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Having a shed is a great way to add extra storage space to your garden. They’re ideal for storing garden furniture, lawnmowers and outdoor toys. Most DIYers decide to build one by the end of the summer season. Not because the weather is great for outdoor work, but for a more practical reason. Let’s face it, who wants to squeeze all of their summer gear into already crowded garages and homes?

For this reason, we’ve put together our top tips and techniques that’ll help you build the perfect shed for your garden.

 

Planning permission

 

Before making any significant changes to the interior or exterior of your homes, it’s always best to check whether or not planning permission is required. In recent years there have been some changes to planning permission. This is to allow for certain home improvements to be completed easily without requiring permission.

Sheds, greenhouses, playhouses and garages are considered to be permitted development which do not require planning permission, subject to limits and conditions. Please find the details about outbuildings planning permission to learn more.

Before taking on any home project, we advise you to check the Planning Portal to find out if you require planning permission. If you’re unsure or require further information, please contact your local planning authority.

 

Identify the perfect spot

 

Identifying where you intend to build your shed may sound simple, but there’s a few things to consider when deciding on the location.

1. Don’t build a shed at the bottom of a hill or in low-lying areas

Water is a wood’s worst enemy for one obvious reason – excess moisture. So, choosing a dry location is essential for a strong, long-lasting shed. Rotted wood, blistered paint and rusted hinges are just some of the effects of excess moisture. Not to mention a muddy swamp in the surrounding areas after every rainstorm!

2. Make sure the shed won’t be surrounded by trees and groundcover

To ensure your shed will receive plenty of sunshine and airflow, it’s important not to tuck the shed deep into the forest. Otherwise, it’ll remain dark and damp which will increase the risk of mould and mildew growth. Plus, your shed will constantly be under attack from falling branches, leaves, acorns and other debris which may attract unwanted pests.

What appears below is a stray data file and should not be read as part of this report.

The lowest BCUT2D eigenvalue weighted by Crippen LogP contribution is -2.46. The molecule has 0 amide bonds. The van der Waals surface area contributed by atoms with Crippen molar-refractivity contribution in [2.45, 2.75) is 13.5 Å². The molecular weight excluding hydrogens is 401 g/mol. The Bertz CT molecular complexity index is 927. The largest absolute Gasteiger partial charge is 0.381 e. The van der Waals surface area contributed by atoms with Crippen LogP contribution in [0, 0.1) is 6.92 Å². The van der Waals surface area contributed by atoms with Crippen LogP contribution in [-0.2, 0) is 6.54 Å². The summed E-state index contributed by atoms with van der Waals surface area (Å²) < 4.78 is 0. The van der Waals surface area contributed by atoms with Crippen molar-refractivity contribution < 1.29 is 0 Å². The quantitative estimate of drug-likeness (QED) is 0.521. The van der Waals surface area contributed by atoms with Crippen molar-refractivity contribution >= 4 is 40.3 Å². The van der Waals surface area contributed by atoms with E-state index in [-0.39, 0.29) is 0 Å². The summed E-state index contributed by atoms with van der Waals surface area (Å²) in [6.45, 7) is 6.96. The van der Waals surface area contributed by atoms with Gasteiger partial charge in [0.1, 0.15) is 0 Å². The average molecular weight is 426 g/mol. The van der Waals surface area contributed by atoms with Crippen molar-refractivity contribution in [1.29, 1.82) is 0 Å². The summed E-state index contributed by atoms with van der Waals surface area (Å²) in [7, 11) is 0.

Make sure your floor frame is sturdy and weather resistant

 

As the floor frame of a shed is relatively close to the ground, it’s going to be susceptible to rot and wood-boring bugs. To ensure your floor frame is up to the task, use pressure-treated lumber. Make sure it’s at least two inches thick as anything less will eventually fall apart from exposure. For the shed’s floor deck, anything less than ¾-in. exterior-grade plywood will flex between the joists. If you’re planning on storing heavy items in your shed, consider using ¾-in. tongue-and-groove plywood. It may be slightly more pricey and trickier to install, but its edges will lock tightly together to create a rock-solid floor which is perfect for heavy furniture and appliances.

 

Use roof trusses

 

The roof is the trickiest part for most DIYers when building a shed. Walls and doors are quite straight forward once you get your head around it. But how do you build a roof that won’t leak? Roof trusses is the easiest solution and they can be built on your shed deck and raised up when your walls are finished. As a general rule when learning how to build a shed roof, you’ll need one truss every 2 ft. You can either build your own trusses or buy tailor made trusses from manufactures. If you build your own, the cost will be about half the amount than buying from manufactures. Learn more about how to build a shed roof trusses.

 

Know your door types

 

Hinged and sliding doors are the two most commonly used door types on sheds. But choosing which door type will work best all depends on how you plan to use your shed. Hinged doors take up less space and close more tightly and securely. Whereas sliding doors are easier to install and glide completely out of the way. However, sliding doors require additional wall space on either side of the opening in order to slide open.

 

Use long-lasting nails and woodscrews

 

If you’re looking to build a long-lasting shed, high quality nails and screws are essential. Ideally you want to use nails for framing and screws for finishing, such as sheathing and subfloor. If you’re looking for a little guidance on woodscrews, look no further than Optimaxx.

Optimaxx is a prime example of an extreme high-quality woodscrew that’s are ideal for building sheds, decking and any other wooden units. Optimaxx woodscrews are the world’s best extreme high-performance woodscrew that include a range of unique application benefits. Including a precisely cut angled slash point and serrated threads to enable a fast penetration without the need for a pilot hole. Along with a wide deep thread pattern and 24 grooves cut into the underside of the countersunk head. This provides a tight lock into the timber and prevents the screw from sitting proud above the timber.

For less concern about rust, we recommend using Optimaxx Deck Screws for your shed. These are complete with a unique Maxxtect coating with a lifetime exterior anti-corrosion guarantee and can withstand a 2000-hour salt spray test.

Top Tip: Decorate with care

When it’s time to decorate the shed, opt for s stain or oil that maintains the wood’s natural shade. Or add a splash of colour to your garden with shed paint. Both will add a much-needed layer of protection when confronting the British weather elements.